Lifeâ€™s getting more interesting around the Hadoop world â€“ until now, if you were looking for commercial support, Cloudera was the only game in town. Barely a couple weeks back, Yahoo â€“ which invented the technology â€“ began making noises about a possible commercial spinoff to go up against Cloudera. That came, ironically, after Yahoo decided to drops its own Hadoop distribution. Go figure.
But the point today is that EMC Greenplum has decided to dive in as it packages Hadoop to run natively within the Greenplum Advanced SQL analytic database. This is a departure from Greenplumâ€™s previous agreement to interface with the Cloudera edition of Hadoop that was concluded last summer before EMC acquired Greenplum. This will be EMCâ€™s own distribution that incorporates modifications from Facebook to address potential single points of failure such as in the naming node and job tracker.
More to the point, it adds to the variety of choices that are becoming available with Hadoop â€“ which is essentially a grab bag of technologies that include file systems, column-oriented table structures, data warehousing and transformation query languages, parallel computing frameworks, serialization, workload coordination, and so on. While Hadoop is known as a place for storing lots of data but not known for its speed, there are offshoots providing more interactive capabilities. For instance, you can use Hadoop but substitute Cassandra or Cloudbase for the HDFS file system. Or you can add relational nodes, as Hadapt is trying.
If youâ€™re confused, join the crowd. These are early days where innovation is raw, with multiple approaches to managing all the other data that doesn’t neatly fit in a SQL database are just emerging.
At the end of the day, itâ€™s about solving analytic problems for the business, not about analyzing specific kinds of data. For instance, you may wish to marry the transactive interactions with customers stored by your CRM system with the things that they are saying about you on Facebook â€“ and in turn â€“ youâ€™ll probably want to know where theyâ€™re getting their ideas from. The idea that EMC Greenplum is pushing is to use the same platform, but run different parts of the analytic question on the appropriate data store.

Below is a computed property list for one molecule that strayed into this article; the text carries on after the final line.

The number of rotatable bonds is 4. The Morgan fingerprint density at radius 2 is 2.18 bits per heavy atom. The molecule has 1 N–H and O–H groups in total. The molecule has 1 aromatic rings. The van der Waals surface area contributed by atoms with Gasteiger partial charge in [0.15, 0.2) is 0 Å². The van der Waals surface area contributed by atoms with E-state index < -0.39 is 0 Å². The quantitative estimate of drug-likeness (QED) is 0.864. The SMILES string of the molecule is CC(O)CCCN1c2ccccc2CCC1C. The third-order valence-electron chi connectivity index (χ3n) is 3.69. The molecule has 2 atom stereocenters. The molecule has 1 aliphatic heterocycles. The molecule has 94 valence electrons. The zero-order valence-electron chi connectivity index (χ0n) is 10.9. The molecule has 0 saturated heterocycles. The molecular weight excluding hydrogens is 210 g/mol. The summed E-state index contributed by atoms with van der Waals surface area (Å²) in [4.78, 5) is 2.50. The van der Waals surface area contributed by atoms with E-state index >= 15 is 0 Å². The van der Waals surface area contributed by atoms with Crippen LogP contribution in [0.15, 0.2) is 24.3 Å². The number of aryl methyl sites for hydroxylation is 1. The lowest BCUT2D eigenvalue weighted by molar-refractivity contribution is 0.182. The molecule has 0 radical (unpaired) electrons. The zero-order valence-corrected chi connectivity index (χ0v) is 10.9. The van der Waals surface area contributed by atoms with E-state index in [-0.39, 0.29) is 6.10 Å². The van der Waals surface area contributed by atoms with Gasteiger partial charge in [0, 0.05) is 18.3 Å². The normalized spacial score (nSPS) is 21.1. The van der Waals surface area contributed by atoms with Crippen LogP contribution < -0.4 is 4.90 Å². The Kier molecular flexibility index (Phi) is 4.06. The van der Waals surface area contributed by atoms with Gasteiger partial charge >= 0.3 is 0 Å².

From a market development standpoint weâ€™re now at the second inflection point in the Big data tooling market. the first was the rapid wave of consolidation that hit the more familiar Advanced SQL analytic data portion of the market â€“ within the last 8 â€“ 9 months alone, EMC, IBM (Netezza), HP (Vertica), and more recently, Teradata (Aster Data) made acquisitions in this space. As Advanced SQL is in the phase of consolidation, just the opposite is happening with Hadoop, or more broadly, the NoSQL space at large. Itâ€™s a period where there is now a competition of raw ideas and also the beginnings of a convergence between SQL and NoSQL.
The latter is what EMC Greenplumâ€™s move is all about. By EMC Greenplum repackaging Hadoop, they are helping to civilize it â€“ for Greenplum customers anyway. Greenplum is placing it under their own management umbrella â€“ and this being EMC â€“ obviously they are adding APIs for plugging in storage. Additionally they are leveraging their own internal high-speed, low latency interconnects, and providing a certified stack for what would otherwise be an unwieldy garb bag of Apache and other open source projects. Itâ€™s also part of a longer term trend for addressing the skills gap with MapReduce and Hadoop â€“ just as Java developers were hard to find in 1999, the same is true with Hadoop and MapReduce today. In part the laws of supply and demand will resolve that, but in the long run, the NoSQL world (which many consider to mean â€œNot only SQLâ€) is going to get managed by many of the same tools that DBAs and software developers are already familiar with.
If youâ€™re an enterprise customer, moves like EMC Greenplumâ€™s make it safe for you to start piloting. It gives you a view of what will be the end game in the convergence of the SQL world with NoSQL. But keep in mind that as a technology stack, Hadoop is still very much a moving target.